Introducing the new Toyota HiLux Workmate

This is advertiser content for Toyota.

The 2020 Toyota HiLux Workmate 4x2 petrol five-speed manual with the general-purpose alloy tray is the cheapest ticket into a brand-new HiLux.

The RRP starts from about $28,000 on the road (with small variations by state), however, this model has been on a drive-away offer of $24,490 drive-away for the better part of the past 12 months.

This generation of the Workmate 4x2 contains advanced safety such as radar cruise control, autonomous emergency braking, speed sign recognition and lane-wander warning.

That's in addition to a total of seven airbags (yes, even for the single-cab variants) and standard fare on the entry-level Workmate includes air-conditioning, power steering, power windows, remote central locking and cruise control.

With the most recent update in mid-2019, Toyota put the fancier instrument cluster from the dearer models in the HiLux range, but unlike more expensive models in the range, the steering wheel has tilt adjustment only (not height and reach) and the driver's seat lacks height adjustment.

Outward visibility is good thanks to the large glass area and wide-view side mirrors.

The warranty is five years/unlimited kilometres for private buyers, and five years/160,000km for commercial and business buyers.

Service intervals are six months or 10,000km and Toyota capped servicing costs on this model are $190 for the first six visits up to 40,000km or 24 months. Beyond these limits, the cost of servicing is negotiable, but likely higher than the capped-price program that is subsidised by Toyota.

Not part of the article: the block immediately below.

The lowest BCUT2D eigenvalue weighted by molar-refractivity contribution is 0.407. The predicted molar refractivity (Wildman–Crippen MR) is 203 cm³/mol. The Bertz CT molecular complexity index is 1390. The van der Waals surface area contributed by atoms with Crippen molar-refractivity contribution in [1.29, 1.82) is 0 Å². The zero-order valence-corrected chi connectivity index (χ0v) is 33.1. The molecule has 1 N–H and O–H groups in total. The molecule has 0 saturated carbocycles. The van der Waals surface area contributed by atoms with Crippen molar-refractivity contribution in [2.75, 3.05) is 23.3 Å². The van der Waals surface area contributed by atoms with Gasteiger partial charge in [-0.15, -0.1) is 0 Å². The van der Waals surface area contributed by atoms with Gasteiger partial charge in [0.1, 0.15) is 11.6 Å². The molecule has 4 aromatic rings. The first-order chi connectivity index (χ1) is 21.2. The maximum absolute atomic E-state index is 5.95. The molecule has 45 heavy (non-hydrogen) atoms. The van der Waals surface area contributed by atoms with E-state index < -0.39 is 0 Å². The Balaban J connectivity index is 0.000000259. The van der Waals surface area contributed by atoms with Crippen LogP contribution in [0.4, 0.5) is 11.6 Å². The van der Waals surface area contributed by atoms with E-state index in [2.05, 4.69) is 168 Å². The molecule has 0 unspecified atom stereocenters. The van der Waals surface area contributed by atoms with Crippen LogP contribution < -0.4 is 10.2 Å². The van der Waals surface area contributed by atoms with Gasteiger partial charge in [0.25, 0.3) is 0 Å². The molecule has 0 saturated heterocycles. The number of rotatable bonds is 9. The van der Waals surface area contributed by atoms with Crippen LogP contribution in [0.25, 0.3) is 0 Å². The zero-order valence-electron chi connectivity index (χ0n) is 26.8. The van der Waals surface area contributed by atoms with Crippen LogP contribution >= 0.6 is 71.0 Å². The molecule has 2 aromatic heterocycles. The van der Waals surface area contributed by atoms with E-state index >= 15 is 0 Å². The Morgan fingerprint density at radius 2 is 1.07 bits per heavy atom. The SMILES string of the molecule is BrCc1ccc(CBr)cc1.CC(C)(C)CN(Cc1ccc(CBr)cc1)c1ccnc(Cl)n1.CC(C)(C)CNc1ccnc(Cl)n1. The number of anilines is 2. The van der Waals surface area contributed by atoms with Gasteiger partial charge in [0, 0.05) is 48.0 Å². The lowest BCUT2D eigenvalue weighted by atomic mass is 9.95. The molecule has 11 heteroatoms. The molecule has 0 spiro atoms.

If you haven't driven a proper workhorse ute before, the first thing you'll notice is how firm the rear suspension is. That's because it's designed to carry up to a tonne (it varies depending on the weight of the tray itself) and tow up to 2500kg.

However, by workhorse ute standards, the Toyota HiLux Workmate 4x2 is pretty comfortable. The front suspension and the heavy-duty road tyres do a fair job of dealing with bumps and thumps.

The steering is light and precise, and the turning circle is tighter than its bigger HiLux 4x4 siblings (11.8m versus 12.7m) even though the wheelbase is the same length, because the skinnier front tyres can turn at a sharper angle than the wider off-road rubber and there are no CV joints to accommodate.

The 2.7-litre four-cylinder petrol engine is relatively refined (122kW/245Nm); however, the fuel economy average on the rating label is comparatively high at 11.1L/100km. We didn't do extensive fuel economy testing of this model because uses and loads vary greatly. The heavier the traffic, the load or the trailer, the more fuel you will use.

Unladen, it should return fuel economy numbers in the 8-9L/100km bracket - around town it will be closer to 11L/100km or higher.

The clutch action is light and precise, and the shift action of the five-speed manual is relatively smooth and it's easy to grab reverse (down and to the right, below fifth gear, and no collar to lift).

The engine revs a bit high in fifth gear at freeway speeds, so a sixth ratio would improve fuel economy and cut engine noise.

The verdict?

The Toyota HiLux Workmate 4x2 petrol manual is surprisingly civilised and built ready for work. At this price, it is easy to see why it's Australia's top-selling workhorse ute.

This is advertiser content for Toyota.

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